Posted on July 15th, 2015 by REFUGE Categories Blog
By Vlad Vidaeff
I’m 28 years old. I grew up during a time of unprecedented technological innovation. I am part of the first generation that used computers as children. I am part of the first generation that used cell phones. I am part of the first generation that used social media. Looking back at how things were before technological armageddon, it’s truly extraordinary to see how far we’ve come. It’s no exaggeration to say that Apple has played an important role in my life. As I progressed from adolescence to becoming an adult, the introduction of a new Apple product was always met with excitement. The iPod? Bought it. MacBook? Bought it. iPhone? Bought it. Apple Watch? Nope.
To give you some context, the Apple Watch was officially launched on April 10. In a way, you can think of an Apple Watch as a combination of an iPhone and a traditional watch. From a functional perspective, Apple offers several different styles of Apple Watches to serve as a fashion statement: modern, sport, and traditional. Each Watch has a different price point depending on its sophistication. From a technical perspective, the Apple Watch allows you to connect with others, keep track of your health and fitness, and much more.
Fast forward three months. Apple Watch sales have plunged 90% since opening week. Currently, Apple is selling about 20,000 watches a day. A sharp drop from the 200,000 a day they were selling during opening week. It seems like the market mirrors my lack of excitement towards the new product as sales have been disappointing. What has been Apple’s strategy in marketing the device and what can we glean towards its future?
Apple has targeted its ads towards women by featuring the device in fashion magazines such as Vogue. The luxury watch industry as a whole has similarly focused on the fashion industry for the past decade. So, is Apple following the charge of its competitors? Aren’t we used to seeing Apple act as THE innovator? Especially for a brand with such a high degree of consumer loyalty, a significant percentage whom are men, it’s possible to make an argument that Apple is missing the boat. To further complicate matters, this is the first product Apple has introduced since the death of Steve Jobs. Many consumers understandably are a bit concerned about the passing of a visionary who had such a significant impact on the creative direction of the company. How does a company continue its success when its head has been cut off?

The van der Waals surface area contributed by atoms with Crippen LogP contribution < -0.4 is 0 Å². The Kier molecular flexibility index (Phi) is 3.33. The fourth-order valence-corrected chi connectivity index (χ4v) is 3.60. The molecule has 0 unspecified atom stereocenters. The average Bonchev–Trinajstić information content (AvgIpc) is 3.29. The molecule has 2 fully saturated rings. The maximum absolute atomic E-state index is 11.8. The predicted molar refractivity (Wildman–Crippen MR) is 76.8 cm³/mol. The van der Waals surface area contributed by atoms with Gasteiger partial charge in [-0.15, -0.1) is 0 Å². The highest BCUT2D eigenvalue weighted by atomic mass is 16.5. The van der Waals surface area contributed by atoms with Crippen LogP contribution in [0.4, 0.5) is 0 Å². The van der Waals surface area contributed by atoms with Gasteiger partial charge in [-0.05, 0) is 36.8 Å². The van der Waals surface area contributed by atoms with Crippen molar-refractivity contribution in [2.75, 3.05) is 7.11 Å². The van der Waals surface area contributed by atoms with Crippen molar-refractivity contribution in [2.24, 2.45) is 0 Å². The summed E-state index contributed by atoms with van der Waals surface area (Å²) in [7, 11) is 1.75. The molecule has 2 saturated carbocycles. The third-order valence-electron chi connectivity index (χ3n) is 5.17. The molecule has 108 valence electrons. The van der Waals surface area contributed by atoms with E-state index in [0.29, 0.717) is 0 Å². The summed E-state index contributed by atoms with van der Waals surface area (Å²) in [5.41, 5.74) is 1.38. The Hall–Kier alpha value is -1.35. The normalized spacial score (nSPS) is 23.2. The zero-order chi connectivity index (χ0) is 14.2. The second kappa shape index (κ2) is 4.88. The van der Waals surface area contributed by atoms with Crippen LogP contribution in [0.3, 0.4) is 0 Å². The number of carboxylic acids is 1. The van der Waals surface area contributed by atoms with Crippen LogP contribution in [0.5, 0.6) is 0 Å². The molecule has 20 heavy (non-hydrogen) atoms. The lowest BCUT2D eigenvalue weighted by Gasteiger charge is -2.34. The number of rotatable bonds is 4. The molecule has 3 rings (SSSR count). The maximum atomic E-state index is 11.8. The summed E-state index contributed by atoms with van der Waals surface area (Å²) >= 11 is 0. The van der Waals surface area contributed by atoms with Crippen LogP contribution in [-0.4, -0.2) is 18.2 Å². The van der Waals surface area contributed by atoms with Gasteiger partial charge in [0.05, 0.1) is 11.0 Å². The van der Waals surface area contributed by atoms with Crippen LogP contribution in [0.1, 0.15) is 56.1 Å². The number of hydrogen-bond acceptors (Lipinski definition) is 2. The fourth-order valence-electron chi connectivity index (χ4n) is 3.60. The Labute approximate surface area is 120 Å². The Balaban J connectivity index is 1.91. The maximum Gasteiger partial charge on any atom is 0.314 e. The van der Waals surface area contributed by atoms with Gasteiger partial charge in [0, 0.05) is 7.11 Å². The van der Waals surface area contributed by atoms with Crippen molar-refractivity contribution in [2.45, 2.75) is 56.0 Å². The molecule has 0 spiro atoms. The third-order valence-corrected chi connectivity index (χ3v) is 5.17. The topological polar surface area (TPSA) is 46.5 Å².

While it is too early to tell, the success or failure of the Apple Watch will also largely determine the success or failure of the smartwatch industry. Apple’s smartwatch competitors need the Apple Watch to succeed,” said Ian Fogg, Senior Director of Mobile & Telecoms at IHS. This is partially due to the fact that the smartwatch industry is in its infancy. If the Apple Watch fails, consumers would be less likely to give another offering a chance.
Most marketers are hoping that the Apple Watch will succeed due to the wealth of information that can be gathered from users of the device. While different companies would gain different benefits, some of the most substantial include real-time marketing, health data, and mobile payments. Since your Apple Watch is connected to Bluetooth, retailers are able to send you personalized messages using information gained from your browsing history. By tracking your purchases, retailers can serve you with relevant ads based on your interests. Second, the Apple Watch can be used to track blood sugar monitoring, exercise habits, and other health-related information. This information is extremely valuable to the health care industry. Lastly, with the launch of Apple Pay, Apple is encouraging the market to adopt mobile payment. Like your cell phone, Apple Watches can be used for these types of transactions.
Only time will tell whether the Apple Watch will be a success according to Apple’s lofty standards. I personally side with the ‘Negative Ned’ camp. It’s not because Apple has lost its innovator and visionary. I just don’t really see the need for the device for most consumers. The iPod was a vast improvement over Walkmans. The Mac is a vast improvement over Windows computers. Yup, I said it and I stand by it. The iPhone has everything you need in a cell phone. Are smart watches vast improvements over traditional watches? In many ways, yes. But I barely even wear a watch. And when I do, it’s a fashion statement. My battery has died so I don’t even care about telling time using my watch. I have my iPhone for that!